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OCR Hits Children's Medical Center of Dallas

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Lockdown Mobile Media

HIPAA compliance requires special security for mobile media

Another HIPAA penalty for a hospital, this time in our own backyard.  Children’s Medical Center of Dallas (Children’s) was penalized $3.2 million for its impermissible disclosure of electronic protected health information (ePHI) and non-compliance with HIPAA rules over many years.  Children’s Medical Center of Dallas is part of Children’s Health and is a pediatric hospital located in Dallas, Texas. 
In 2010, Children’s was forced to file a HIPAA breach report when it lost an unencrypted, non-password protected BlackBerry device at D/FW International Airport, which contained the ePHI of an estimated 3,800 individuals.  Children’s filed a separate HIPAA breach in 2013 when it reported a theft of an unencrypted laptop from the hospital containing ePHI of almost 2,500 individuals.  The Office for Civil Rights (OCR), the government enforcement department of HIPAA, was not impressed with the physical safeguards of badge access and security cameras in the laptop storage area.  Despite Children’s implementation of these safeguards, it provided access to the area to workers not authorized to access ePHI.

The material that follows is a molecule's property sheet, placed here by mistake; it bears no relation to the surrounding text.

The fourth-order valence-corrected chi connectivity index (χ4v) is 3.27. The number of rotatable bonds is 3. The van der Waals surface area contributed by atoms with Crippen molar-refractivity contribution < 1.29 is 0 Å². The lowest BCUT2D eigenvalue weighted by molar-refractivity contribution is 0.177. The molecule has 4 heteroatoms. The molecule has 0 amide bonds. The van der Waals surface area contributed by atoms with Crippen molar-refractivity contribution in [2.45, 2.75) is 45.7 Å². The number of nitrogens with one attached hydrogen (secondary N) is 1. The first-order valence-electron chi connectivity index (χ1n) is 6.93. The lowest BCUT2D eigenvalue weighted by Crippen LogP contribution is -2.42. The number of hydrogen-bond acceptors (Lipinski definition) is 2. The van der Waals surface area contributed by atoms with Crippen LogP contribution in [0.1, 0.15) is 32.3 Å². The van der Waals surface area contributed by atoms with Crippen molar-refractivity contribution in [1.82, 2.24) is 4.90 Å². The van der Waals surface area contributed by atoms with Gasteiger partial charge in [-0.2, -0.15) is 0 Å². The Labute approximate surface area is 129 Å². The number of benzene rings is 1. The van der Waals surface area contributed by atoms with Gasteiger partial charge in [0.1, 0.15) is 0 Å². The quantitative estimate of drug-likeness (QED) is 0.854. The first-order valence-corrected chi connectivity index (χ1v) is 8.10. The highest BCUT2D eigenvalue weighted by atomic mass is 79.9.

Ultimately, a key factor in OCR’s decision was Children’s failure to implement risk management plans after it conducted a security analysis in 2007, which revealed an absence of risk management.  Then in 2008, an audit of threats and vulnerabilities by Price Waterhouse Coopers reveal encryption was necessary on all mobile devices, laptops, thumb drives and workstations.  Also, Children’s failure to use encryption on its mobile and laptop devices dating back to 2007 was a reason for its heavy penalty as these breaches likely would not have occurred had preventive measures been employed by Children’s.
It was Children’s lack of willingness to change that resulted in the fine.  Had Children’s changed its policies after it knew of the first breach, there would have been mitigating factors.  Children’s also lacked the disposition to fight the penalty to have it reduced.  Children’s never requested a hearing after OCR’s proposed determination letter, which may have benefitted the hospital by reducing the fine.
With Children’s being a pediatric hospital, it is likely that most of these individuals were children who will not know if their identities were compromised until they reach adulthood. While news of a HIPAA breach and penalty is always troublesome, this news is especially so to those of us who live and work in the Dallas metroplex.  If you have any concerns regarding your practice’s HIPAA compliance, contact the Shaw & Associates’ offices immediately.